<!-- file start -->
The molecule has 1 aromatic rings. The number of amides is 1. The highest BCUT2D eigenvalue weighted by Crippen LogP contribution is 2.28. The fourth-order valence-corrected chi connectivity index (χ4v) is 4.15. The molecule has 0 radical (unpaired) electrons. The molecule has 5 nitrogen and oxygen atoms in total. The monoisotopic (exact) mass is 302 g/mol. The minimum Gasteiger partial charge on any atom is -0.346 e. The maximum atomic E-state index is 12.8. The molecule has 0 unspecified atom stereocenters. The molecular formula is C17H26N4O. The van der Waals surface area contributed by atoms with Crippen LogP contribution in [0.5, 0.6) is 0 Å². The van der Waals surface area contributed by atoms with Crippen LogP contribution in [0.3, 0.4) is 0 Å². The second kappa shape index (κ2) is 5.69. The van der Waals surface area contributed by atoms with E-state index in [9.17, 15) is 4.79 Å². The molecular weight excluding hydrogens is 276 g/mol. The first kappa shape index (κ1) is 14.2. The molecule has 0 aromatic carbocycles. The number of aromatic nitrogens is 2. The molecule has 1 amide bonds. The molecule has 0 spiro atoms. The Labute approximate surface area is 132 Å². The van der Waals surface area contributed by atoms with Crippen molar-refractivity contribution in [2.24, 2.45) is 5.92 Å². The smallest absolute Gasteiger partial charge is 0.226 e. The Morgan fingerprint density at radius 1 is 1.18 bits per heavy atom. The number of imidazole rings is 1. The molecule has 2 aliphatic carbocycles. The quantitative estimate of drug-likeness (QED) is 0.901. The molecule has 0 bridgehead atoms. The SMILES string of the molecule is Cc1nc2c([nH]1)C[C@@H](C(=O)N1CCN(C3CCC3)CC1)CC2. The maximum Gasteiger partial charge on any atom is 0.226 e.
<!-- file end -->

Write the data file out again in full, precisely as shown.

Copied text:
The molecule has 1 aromatic rings. The number of amides is 1. The highest BCUT2D eigenvalue weighted by Crippen LogP contribution is 2.28. The fourth-order valence-corrected chi connectivity index (χ4v) is 4.15. The molecule has 0 radical (unpaired) electrons. The molecule has 5 nitrogen and oxygen atoms in total. The monoisotopic (exact) mass is 302 g/mol. The minimum Gasteiger partial charge on any atom is -0.346 e. The maximum atomic E-state index is 12.8. The molecule has 0 unspecified atom stereocenters. The molecular formula is C17H26N4O. The van der Waals surface area contributed by atoms with Crippen LogP contribution in [0.5, 0.6) is 0 Å². The van der Waals surface area contributed by atoms with Crippen LogP contribution in [0.3, 0.4) is 0 Å². The second kappa shape index (κ2) is 5.69. The van der Waals surface area contributed by atoms with E-state index in [9.17, 15) is 4.79 Å². The molecular weight excluding hydrogens is 276 g/mol. The first kappa shape index (κ1) is 14.2. The molecule has 0 aromatic carbocycles. The number of aromatic nitrogens is 2. The molecule has 1 amide bonds. The molecule has 0 spiro atoms. The Labute approximate surface area is 132 Å². The van der Waals surface area contributed by atoms with Crippen molar-refractivity contribution in [2.24, 2.45) is 5.92 Å². The smallest absolute Gasteiger partial charge is 0.226 e. The Morgan fingerprint density at radius 1 is 1.18 bits per heavy atom. The number of imidazole rings is 1. The molecule has 2 aliphatic carbocycles. The quantitative estimate of drug-likeness (QED) is 0.901. The molecule has 0 bridgehead atoms. The SMILES string of the molecule is Cc1nc2c([nH]1)C[C@@H](C(=O)N1CCN(C3CCC3)CC1)CC2. The maximum Gasteiger partial charge on any atom is 0.226 e.